Playing for a Flush
Whilst one pair and 2 pair hands make up the vast majority of winning hands in Texas Hold’Em the flushes and the straights make by far the bigger pots. The reason for this is that players are far more likely to continue playing for longer in a hand if they can see that there are cards, still in the deck, that can help them win the hand.
Suited Aces should be played whenever possible as the right kind of flop can bring tremendous riches for players prepared to live and die by the flush draw. In fact your overall profit for playing a suited Ace can be very much higher than AA because you will generally be playing the hand from beginning to end (all 5 community cards), on a favourable flop, whereas you might only get to see a flop (first 3 community cards) with AA as people around you quit after your undoubted big bet which follows it.
Let’s say you hold
And the flop is
If there is a great deal of action after the flop you can drop the hand fairly easily. After all even though you hold a pair of Aces it’s highly unlikely that your 4 kicker will be winning. There are many poor players that see the ace and call down any bet that is thrown at the pot. It’s recognising when you’re beat that gives you a great advantage in these situations.
Sometimes you’ll find out when all is said and done that you had the best hand but most of the time you’ll be able to chuckle to yourself about your good and early lay down. It is SO important to be able to lay down a hand like this early in a multi-way pot. Once you’ve paid to see the river and realize your hand is no good it is too late…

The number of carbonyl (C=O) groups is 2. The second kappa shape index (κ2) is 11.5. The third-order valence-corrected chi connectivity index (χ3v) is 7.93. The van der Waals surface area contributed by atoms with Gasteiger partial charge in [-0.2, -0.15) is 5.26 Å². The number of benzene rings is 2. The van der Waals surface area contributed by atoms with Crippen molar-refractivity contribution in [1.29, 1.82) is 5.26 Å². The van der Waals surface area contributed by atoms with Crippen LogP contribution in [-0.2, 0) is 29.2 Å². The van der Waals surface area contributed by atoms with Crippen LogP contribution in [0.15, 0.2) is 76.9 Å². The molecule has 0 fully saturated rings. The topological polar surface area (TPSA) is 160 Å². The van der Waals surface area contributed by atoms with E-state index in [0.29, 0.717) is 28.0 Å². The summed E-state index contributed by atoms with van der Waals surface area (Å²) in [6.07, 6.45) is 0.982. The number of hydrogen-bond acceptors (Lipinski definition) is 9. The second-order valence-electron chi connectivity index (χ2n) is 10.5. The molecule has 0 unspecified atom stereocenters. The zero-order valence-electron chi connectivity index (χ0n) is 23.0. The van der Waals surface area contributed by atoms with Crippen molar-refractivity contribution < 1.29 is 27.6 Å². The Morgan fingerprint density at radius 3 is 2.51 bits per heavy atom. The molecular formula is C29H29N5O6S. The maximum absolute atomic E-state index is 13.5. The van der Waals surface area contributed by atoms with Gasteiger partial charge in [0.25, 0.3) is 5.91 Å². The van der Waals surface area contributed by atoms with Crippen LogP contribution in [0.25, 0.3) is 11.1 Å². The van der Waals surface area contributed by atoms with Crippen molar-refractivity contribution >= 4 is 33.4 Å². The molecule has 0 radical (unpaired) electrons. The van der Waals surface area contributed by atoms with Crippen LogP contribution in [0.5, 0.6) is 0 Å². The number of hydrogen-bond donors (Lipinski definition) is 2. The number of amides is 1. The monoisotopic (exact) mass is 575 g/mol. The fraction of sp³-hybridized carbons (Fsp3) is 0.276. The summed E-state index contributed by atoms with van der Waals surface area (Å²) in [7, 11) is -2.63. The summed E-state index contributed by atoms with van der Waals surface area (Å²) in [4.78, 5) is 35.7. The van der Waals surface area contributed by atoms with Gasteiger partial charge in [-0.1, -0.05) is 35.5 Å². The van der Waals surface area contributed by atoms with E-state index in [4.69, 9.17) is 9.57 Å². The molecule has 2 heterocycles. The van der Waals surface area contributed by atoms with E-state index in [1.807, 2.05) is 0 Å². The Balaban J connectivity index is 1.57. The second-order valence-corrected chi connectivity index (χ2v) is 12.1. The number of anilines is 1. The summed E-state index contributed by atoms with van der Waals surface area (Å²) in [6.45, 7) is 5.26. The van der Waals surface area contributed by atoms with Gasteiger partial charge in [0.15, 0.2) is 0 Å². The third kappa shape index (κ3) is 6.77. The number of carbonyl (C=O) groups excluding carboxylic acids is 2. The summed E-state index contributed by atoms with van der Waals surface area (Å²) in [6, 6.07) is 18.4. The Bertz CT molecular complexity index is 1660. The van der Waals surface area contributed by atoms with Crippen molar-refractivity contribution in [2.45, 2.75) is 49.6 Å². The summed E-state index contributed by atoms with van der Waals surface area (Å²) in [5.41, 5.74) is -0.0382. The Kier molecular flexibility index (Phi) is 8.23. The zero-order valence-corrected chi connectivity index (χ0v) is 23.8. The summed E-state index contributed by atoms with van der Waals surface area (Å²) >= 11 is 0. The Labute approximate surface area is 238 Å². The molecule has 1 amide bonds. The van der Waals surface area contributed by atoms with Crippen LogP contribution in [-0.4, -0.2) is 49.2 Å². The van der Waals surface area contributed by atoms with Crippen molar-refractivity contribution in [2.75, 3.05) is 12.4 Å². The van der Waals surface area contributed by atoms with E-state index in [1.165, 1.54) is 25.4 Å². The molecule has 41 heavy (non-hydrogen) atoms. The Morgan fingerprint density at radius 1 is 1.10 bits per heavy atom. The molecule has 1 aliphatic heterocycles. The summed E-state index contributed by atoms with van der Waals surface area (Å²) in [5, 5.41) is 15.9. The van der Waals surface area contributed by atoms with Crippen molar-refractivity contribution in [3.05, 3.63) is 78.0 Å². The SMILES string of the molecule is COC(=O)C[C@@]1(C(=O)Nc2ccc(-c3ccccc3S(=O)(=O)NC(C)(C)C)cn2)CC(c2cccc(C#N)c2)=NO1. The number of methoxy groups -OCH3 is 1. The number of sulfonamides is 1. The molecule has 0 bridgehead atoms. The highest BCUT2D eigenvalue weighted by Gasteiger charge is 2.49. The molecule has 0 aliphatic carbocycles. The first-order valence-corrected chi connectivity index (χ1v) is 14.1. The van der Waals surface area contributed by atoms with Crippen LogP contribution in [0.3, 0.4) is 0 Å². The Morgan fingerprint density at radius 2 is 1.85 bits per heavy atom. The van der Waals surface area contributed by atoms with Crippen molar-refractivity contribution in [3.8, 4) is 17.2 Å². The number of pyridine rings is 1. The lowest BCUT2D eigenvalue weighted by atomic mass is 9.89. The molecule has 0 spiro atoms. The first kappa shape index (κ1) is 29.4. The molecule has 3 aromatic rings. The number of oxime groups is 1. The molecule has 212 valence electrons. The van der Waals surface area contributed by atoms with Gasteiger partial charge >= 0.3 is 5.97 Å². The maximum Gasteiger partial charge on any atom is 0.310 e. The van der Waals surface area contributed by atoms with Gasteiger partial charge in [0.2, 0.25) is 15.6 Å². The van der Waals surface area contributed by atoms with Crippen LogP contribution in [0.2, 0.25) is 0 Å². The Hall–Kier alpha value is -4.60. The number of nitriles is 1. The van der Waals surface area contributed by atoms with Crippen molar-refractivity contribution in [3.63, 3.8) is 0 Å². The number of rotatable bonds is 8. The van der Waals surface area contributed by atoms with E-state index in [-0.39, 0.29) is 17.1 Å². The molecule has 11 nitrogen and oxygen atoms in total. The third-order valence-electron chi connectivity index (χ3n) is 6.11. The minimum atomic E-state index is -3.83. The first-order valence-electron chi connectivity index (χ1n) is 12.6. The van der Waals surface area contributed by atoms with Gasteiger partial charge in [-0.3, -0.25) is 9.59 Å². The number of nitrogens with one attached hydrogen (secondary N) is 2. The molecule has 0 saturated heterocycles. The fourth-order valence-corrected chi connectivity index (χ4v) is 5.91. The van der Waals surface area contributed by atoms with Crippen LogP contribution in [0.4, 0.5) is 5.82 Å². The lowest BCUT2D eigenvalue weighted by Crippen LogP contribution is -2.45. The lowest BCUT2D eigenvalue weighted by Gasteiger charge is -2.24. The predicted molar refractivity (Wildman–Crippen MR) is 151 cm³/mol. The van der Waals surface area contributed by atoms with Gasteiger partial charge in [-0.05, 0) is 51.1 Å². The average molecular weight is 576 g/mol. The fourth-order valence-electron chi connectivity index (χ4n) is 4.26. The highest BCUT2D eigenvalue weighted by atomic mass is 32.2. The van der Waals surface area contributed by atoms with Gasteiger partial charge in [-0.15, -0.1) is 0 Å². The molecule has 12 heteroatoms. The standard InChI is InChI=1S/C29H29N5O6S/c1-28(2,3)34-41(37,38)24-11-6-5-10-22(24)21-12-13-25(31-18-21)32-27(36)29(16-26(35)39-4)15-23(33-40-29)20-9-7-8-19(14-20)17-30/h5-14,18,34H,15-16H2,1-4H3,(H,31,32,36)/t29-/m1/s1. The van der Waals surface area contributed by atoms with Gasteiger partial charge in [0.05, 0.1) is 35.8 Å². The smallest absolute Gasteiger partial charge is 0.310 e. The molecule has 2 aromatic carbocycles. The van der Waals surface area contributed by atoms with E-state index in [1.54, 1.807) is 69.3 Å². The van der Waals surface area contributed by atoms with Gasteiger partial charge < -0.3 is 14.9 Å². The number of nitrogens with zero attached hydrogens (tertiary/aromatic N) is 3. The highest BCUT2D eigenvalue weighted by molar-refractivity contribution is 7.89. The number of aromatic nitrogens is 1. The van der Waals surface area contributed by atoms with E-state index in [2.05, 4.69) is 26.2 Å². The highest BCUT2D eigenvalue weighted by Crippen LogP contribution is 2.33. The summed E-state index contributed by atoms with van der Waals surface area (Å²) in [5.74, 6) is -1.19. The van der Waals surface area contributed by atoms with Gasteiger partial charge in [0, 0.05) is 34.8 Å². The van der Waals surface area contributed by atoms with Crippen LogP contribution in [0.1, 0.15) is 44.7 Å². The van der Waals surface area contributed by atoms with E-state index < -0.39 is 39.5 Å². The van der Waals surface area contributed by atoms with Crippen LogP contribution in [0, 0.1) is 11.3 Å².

Let’s bring back our friend….
This time the flop is…
This time it is reasonable to pay to see the turn. Note that you have a backdoor flush draw and a pair with an over card to the flop. Also note that there is no "good" straight draw on the board (the best draw would be something like 5h 6h). On the turn you should dump your hand if you don’t get a club a four or an ace.
Finally, one more time for our pal.
This time the flop is…
Even without the ace of spades which gives you top pair in addition to the nut flush draw you should be thinking about how to get money into the pot. Depending on your opponents this might involve you letting them raise you or you raising yourself. Always let them do the raising if they are willing.
Because pot odds are better for you if there are two or more people still in the pot then it’s not worth trying to raise anyone out of the game at this point. You may well have top pair but you’ve still got a problem with your 4 and if another diamond doesn’t come your way then you may find yourself on the sticky end of a sticky wicket.
Suited Aces – Pocket card holdings where the cards are of both the same suit and contains an Ace. E.g Ac 5c, Ad Td, Ah 6h etc
Kicker – The lower of the two pocket cards. E.g holding Ad 8s your ‘kicker’ is the 8s
Backdoor Flush Draw – So called when the TURN and the RIVER card make your flush. E.g Holding Qs Js the flop is 2s 6c 7h. The TURN card is the Ts. The RIVER card is the As thereby making your flush.
Over Card – A card, in your pocket cards, that has a value HIGHER than anything on the board. E.g you hold AT and the flop is A47. Your over card is the Ten.
Need To Know Block:
- The chances of completing a flush draw when 2 cards of the same suit (on the flop) match the 2 suited cards in your hand is 35%
Next week’s article is called "Playing for a straight"